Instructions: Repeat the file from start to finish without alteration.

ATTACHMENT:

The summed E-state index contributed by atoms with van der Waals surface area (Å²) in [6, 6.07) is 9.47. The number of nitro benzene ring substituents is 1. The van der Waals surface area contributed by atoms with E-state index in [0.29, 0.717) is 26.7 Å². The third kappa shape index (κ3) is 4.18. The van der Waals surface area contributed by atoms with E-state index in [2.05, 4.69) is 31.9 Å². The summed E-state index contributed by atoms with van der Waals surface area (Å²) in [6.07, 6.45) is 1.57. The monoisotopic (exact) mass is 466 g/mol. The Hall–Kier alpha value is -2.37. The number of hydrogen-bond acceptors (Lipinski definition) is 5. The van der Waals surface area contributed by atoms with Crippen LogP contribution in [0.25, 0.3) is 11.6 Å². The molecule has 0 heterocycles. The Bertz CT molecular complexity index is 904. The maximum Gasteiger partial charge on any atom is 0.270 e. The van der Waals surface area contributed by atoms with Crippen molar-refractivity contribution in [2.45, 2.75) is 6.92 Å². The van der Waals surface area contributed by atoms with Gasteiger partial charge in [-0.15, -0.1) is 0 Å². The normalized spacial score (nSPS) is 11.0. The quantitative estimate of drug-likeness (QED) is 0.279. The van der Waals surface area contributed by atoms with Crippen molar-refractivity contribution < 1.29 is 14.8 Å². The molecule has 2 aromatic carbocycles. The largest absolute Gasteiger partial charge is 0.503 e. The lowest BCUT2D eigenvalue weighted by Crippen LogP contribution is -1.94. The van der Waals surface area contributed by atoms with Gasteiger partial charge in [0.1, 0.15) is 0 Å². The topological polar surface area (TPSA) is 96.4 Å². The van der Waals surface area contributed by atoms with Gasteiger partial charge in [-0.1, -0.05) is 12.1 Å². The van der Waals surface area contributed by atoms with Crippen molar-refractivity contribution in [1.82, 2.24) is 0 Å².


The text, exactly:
The summed E-state index contributed by atoms with van der Waals surface area (Å²) in [6, 6.07) is 9.47. The number of nitro benzene ring substituents is 1. The van der Waals surface area contributed by atoms with E-state index in [0.29, 0.717) is 26.7 Å². The third kappa shape index (κ3) is 4.18. The van der Waals surface area contributed by atoms with E-state index in [2.05, 4.69) is 31.9 Å². The summed E-state index contributed by atoms with van der Waals surface area (Å²) in [6.07, 6.45) is 1.57. The monoisotopic (exact) mass is 466 g/mol. The Hall–Kier alpha value is -2.37. The number of hydrogen-bond acceptors (Lipinski definition) is 5. The van der Waals surface area contributed by atoms with Crippen LogP contribution in [0.25, 0.3) is 11.6 Å². The molecule has 0 heterocycles. The Bertz CT molecular complexity index is 904. The maximum Gasteiger partial charge on any atom is 0.270 e. The van der Waals surface area contributed by atoms with Crippen molar-refractivity contribution in [2.45, 2.75) is 6.92 Å². The van der Waals surface area contributed by atoms with Gasteiger partial charge in [-0.15, -0.1) is 0 Å². The normalized spacial score (nSPS) is 11.0. The quantitative estimate of drug-likeness (QED) is 0.279. The van der Waals surface area contributed by atoms with Crippen molar-refractivity contribution < 1.29 is 14.8 Å². The molecule has 2 aromatic carbocycles. The largest absolute Gasteiger partial charge is 0.503 e. The lowest BCUT2D eigenvalue weighted by Crippen LogP contribution is -1.94. The van der Waals surface area contributed by atoms with Gasteiger partial charge in [0.1, 0.15) is 0 Å². The topological polar surface area (TPSA) is 96.4 Å². The van der Waals surface area contributed by atoms with Gasteiger partial charge in [-0.1, -0.05) is 12.1 Å². The van der Waals surface area contributed by atoms with Crippen molar-refractivity contribution in [1.82, 2.24) is 0 Å².